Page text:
Republican Study Committee leaders sign off, but Freedom Caucus still wary

Walker and several members of the Republican Study Committee voiced their support for the GOP health plan. (Bill Clark/CQ Roll Call File Photo)

By JOHN T. BENNETT And LINDSEY McPHERSON, CQ ROLL CALL

Several key Republicans on Friday endorsed the health care overhaul bill crafted by GOP leaders and the White House, saying President Donald Trump had agreed to changes they favored minutes earlier during an Oval Office meeting. With a vote on the so-called American Health Care Act scheduled for this coming Thursday in the House, the news was welcomed by supporters of repealing and replacing the 2010 health care law.

Reps. Hurd and O’Rourke Make Bipartisan Buddy Movie
“The longest cross-country livestream town hall in the history of the world’

Democratic Rep. Beto O’Rourke, left, and Republican Rep. Will Hurd left San Antonio at 7 a.m. CDT Tuesday. (Courtesy Rep. Beto O’Rourke’s Facebook page)

With a major winter storm on the East Coast canceling flights across the country, two congressmen decided to have a bipartisan adventure on their way back to Washington.

Democrat Beto O’Rourke and Republican Will Hurd rented a car and left San Antonio at 7 a.m. CDT on the road to D.C.

Trump Rescinds Obama-Era Guidance on Transgender Students
Move affects pending SCOTUS case on transgender bathroom use

Under the previous guidelines by the Obama administration, public schools were told to allow transgender students to use the bathroom consistent with their gender identities. (Sara D. Davis/Getty Images file photo)

The Trump administration on Wednesday withdrew Obama-era guidance directing public schools to allow transgender students to use the bathroom that matches their gender identity, a move that changes a pending Supreme Court case on the contentious social issue.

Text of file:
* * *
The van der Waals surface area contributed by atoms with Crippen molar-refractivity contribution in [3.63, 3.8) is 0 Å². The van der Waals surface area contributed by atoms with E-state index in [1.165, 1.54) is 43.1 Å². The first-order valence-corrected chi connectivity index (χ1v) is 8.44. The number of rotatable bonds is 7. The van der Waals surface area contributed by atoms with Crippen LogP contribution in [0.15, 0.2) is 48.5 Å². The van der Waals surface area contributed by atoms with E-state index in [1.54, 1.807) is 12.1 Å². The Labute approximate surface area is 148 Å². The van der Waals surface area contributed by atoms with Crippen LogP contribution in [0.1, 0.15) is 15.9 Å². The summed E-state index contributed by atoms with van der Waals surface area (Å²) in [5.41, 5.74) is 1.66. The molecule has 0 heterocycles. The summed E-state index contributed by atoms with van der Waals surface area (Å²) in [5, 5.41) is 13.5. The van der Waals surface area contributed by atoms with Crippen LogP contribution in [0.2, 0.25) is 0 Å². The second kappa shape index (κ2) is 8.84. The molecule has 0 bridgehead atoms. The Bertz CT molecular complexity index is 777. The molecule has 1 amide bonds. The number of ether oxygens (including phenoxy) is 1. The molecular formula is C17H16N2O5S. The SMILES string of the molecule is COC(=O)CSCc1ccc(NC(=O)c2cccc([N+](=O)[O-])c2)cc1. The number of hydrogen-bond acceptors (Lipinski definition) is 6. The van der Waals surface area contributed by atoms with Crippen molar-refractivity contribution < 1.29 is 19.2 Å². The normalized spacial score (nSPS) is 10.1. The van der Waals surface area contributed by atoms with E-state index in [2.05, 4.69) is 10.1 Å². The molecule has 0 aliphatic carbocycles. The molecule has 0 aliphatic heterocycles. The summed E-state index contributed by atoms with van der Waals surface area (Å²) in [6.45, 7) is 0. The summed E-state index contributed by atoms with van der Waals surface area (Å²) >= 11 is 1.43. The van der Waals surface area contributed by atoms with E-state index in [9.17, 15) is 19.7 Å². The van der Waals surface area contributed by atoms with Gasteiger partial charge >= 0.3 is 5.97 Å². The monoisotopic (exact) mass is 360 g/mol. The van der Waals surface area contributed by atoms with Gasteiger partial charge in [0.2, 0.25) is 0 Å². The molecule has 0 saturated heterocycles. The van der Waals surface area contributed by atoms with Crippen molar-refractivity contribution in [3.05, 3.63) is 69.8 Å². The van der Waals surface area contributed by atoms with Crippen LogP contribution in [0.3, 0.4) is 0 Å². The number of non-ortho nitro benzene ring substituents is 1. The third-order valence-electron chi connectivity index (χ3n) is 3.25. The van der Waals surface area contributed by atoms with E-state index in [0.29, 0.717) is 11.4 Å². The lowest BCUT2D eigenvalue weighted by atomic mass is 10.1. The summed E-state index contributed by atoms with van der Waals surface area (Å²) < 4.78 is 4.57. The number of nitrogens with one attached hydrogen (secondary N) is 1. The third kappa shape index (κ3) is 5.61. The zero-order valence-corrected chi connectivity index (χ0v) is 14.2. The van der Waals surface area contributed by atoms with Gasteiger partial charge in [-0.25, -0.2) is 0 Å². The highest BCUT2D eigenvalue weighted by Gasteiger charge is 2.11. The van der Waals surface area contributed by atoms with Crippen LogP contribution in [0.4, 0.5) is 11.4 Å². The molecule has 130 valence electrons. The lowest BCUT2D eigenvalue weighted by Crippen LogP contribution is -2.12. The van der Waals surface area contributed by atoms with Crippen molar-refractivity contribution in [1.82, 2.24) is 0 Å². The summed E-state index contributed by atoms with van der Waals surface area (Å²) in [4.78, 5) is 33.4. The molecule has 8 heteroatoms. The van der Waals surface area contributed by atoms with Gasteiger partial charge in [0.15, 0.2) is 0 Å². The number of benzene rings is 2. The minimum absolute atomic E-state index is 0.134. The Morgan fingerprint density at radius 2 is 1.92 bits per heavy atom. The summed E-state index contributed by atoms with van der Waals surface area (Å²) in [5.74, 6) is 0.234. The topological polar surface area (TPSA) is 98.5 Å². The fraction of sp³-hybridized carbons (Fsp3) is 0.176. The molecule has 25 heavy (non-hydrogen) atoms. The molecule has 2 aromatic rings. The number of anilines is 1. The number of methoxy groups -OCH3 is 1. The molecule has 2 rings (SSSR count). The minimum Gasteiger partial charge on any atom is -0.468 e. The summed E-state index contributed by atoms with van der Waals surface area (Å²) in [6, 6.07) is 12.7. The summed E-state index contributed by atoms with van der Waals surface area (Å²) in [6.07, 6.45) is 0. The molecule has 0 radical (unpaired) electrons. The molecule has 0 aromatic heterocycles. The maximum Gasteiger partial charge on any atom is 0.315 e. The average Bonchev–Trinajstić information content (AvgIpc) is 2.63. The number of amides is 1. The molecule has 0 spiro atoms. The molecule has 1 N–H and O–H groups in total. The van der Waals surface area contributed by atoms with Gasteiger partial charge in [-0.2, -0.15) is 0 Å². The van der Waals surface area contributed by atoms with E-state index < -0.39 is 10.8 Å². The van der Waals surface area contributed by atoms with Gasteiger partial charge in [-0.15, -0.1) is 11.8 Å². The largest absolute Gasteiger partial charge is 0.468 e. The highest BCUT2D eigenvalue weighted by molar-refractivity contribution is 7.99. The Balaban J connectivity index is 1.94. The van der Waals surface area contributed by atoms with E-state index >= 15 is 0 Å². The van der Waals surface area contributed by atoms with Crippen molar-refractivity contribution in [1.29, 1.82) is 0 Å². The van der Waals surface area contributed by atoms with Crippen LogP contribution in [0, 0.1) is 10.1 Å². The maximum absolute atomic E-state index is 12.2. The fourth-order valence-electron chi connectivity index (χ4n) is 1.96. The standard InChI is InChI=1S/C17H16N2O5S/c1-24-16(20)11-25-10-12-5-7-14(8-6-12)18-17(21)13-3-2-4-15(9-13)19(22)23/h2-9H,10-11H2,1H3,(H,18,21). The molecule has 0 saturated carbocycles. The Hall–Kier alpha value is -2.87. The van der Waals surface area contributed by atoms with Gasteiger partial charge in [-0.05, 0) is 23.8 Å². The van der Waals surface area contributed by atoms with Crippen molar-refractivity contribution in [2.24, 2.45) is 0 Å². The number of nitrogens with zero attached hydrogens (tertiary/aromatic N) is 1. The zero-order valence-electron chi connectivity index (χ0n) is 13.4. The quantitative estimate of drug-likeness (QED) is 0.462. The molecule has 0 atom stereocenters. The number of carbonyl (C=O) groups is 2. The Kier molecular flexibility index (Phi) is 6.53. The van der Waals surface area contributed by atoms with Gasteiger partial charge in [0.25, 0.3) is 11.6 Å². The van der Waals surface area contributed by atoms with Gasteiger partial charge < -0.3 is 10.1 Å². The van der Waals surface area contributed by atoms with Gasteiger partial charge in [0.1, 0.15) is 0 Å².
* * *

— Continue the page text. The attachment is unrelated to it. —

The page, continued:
A letter from the administration to the Supreme Court on Wednesday included a memo from the Education and Justice departments formally withdrawing the guidance.

Word on the Hill: Trailblazer Awards
Astronaut is testifying in the House

Maryland Rep. Elijah E. Cummings will receive a Trailblazer Award from the Congressional Black Associates. (Tom Williams/CQ Roll Call file photo)

This Black History Month, the Congressional Black Associates will honor five people for their contributions to the community in their annual Trailblazer Awards ceremony.

This year’s awardees are Rep. Elijah E. Cummings, D-Md., and Senate Chaplain Barry C. Black, and Hill veterans Michael McQuerry, Jaqueline Ellis (posthumously) and Jennifer DeCasper.

Sessions’ Nomination Sets Off Political Jockeying for Alabama Senate Seat
Governor was scheduled to meet with congressional delegation Friday

Alabama Rep. Robert Aderholt had already asked his state’s governor to appoint him to a possible vacant Senate seat, should Sen. Jeff Sessions accept a Cabinet position. (Bill Clark/CQ Roll Call file photo)

Donald Trump’s decision to nominate Alabama Republican Sen. Jeff Sessions for attorney general has the Yellowhammer State’s politicians eyeing their next moves. 

Sessions’ selection wasn’t unexpected. As one of Trump’s earliest and most vocal defenders on Capitol Hill, he had long been mentioned as a top pick for various Cabinet positions. That speculation set off plenty of angling among the state’s GOP politicos before Friday’s announcement.